If you were to ask me about the first piece of sales advice I ever heard, I’d probably say “Don’t take ‘no’ for an answer”. I’m not even sure where I first heard it. It may have been on a show or just a piece of advice you pick up along the way. I’ve certainly never heard it since I’ve been in insurance sales, and haven’t passed it along myself.
The advice seems simple. Under the “sales is a numbers game”-mantra that is drilled into us is an underlying current that every single lead is vital, making us believe that all leads are created equal. This is simply not the case. By spending too much time on one individual lead, we may not be contacting another lead that is more likely to buy. Or (even worse), we may miss a deadline or expectation that we have set with a more likely to buy prospect.
[…]making us believe that all leads are created equal. This is simply no the case.
Where “sales is a numbers game” comes into play is in the idea that we need to be more efficient in our process. We know that we are not going to sell 100% of our leads, so why the push to do so? If sales is a numbers game, then we should be as focused on the amount of time that we spend per lead as we are on the total number of leads that we generate or our quote, conversion and close rates.
At Agency Performance Partners, a major component of our AppX Sales training program is making sure that salespeople are effective AND efficient. The “don’t take no for an answer” mantra creates an environment that hurts both effectiveness and efficiency. By spending too much time with a client that is not interested in buying from us, we may miss a sale, thus hurting effectiveness. We also increase our time spent per client which can dramatically hurt efficiency.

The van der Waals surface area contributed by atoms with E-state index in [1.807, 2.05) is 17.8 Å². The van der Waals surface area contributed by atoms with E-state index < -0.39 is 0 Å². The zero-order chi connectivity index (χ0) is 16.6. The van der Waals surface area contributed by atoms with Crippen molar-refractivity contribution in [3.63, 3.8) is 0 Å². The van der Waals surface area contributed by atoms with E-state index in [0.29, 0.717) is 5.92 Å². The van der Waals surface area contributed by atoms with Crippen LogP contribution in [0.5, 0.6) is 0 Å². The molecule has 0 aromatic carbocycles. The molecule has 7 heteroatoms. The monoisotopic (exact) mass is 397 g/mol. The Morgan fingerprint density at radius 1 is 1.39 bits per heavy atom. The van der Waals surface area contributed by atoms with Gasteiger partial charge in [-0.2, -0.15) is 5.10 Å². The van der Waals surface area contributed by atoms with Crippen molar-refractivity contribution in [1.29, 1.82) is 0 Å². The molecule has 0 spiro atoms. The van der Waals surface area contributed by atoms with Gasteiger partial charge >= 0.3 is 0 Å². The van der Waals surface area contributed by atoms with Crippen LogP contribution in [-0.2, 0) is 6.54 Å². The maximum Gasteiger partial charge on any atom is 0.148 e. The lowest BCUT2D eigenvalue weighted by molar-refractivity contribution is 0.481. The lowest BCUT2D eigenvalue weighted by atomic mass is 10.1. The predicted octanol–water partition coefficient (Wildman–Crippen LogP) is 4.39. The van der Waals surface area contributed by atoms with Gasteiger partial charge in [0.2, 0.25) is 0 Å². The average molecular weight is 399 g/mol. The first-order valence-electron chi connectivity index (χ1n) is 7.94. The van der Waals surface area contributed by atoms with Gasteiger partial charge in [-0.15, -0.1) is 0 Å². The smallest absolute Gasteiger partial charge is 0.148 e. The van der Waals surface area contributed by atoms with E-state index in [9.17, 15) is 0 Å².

Instead of “don’t take NO for an answer”, I recommend “don’t take MAYBE for an answer”. When working with a prospect, you should focus on driving them to a decision. Obviously, we are responding to objections and hitting our follow-ups in a way that is most likely to drive a “yes” decision. However, we need to be able to identify the difference between an excuse and a reason. We should look at reasons as “no’s”. If someone states that they are not interested in buying from us and gives us a legitimate reason, accepting that it’s time to move on allows us to focus on other prospects. When a client gives us an excuse (waiting for other quotes, wants to check with their partner, etc.), we are allowing them to keep us on the hook with a “maybe”. We need to drive them to a decision even if that decision is no. For example, when someone tells me that they need to check with their partner, I will ask one of two questions:
1) If this decision was yours alone, would we be moving forward OR
2) When you speak with your partner, are you going to suggest that you move forward with us.
By putting these questions to the prospect, we identify whether the objection they are presenting to us is a legitimate reason or just an excuse. Typically, when asked these questions, you’ll either get a positive or negative response that will tell you if it’s still a viable lead, or it will lead to other questions which gives you the opportunity to overcome the real reason why they are hesitating.
By not taking MAYBE for an answer, we can move leads back into a viable/inviable status instead of an unknown one. By doing this and then focusing our efforts only on the viable prospects, we eliminate wasting time and money on inviable or unknown status prospects.
Keeping in mind that “no” actually means “not right now” also allows us to identify the reason that we lost the deal, which is valuable information when we got back after it in the future. Finally, because our industry is unique in that we rely on renewals and referrals to be effective, pushing a “no” to a “yes” will invariably create a customer that will not provide referrals and will most likely move on at the first renewal.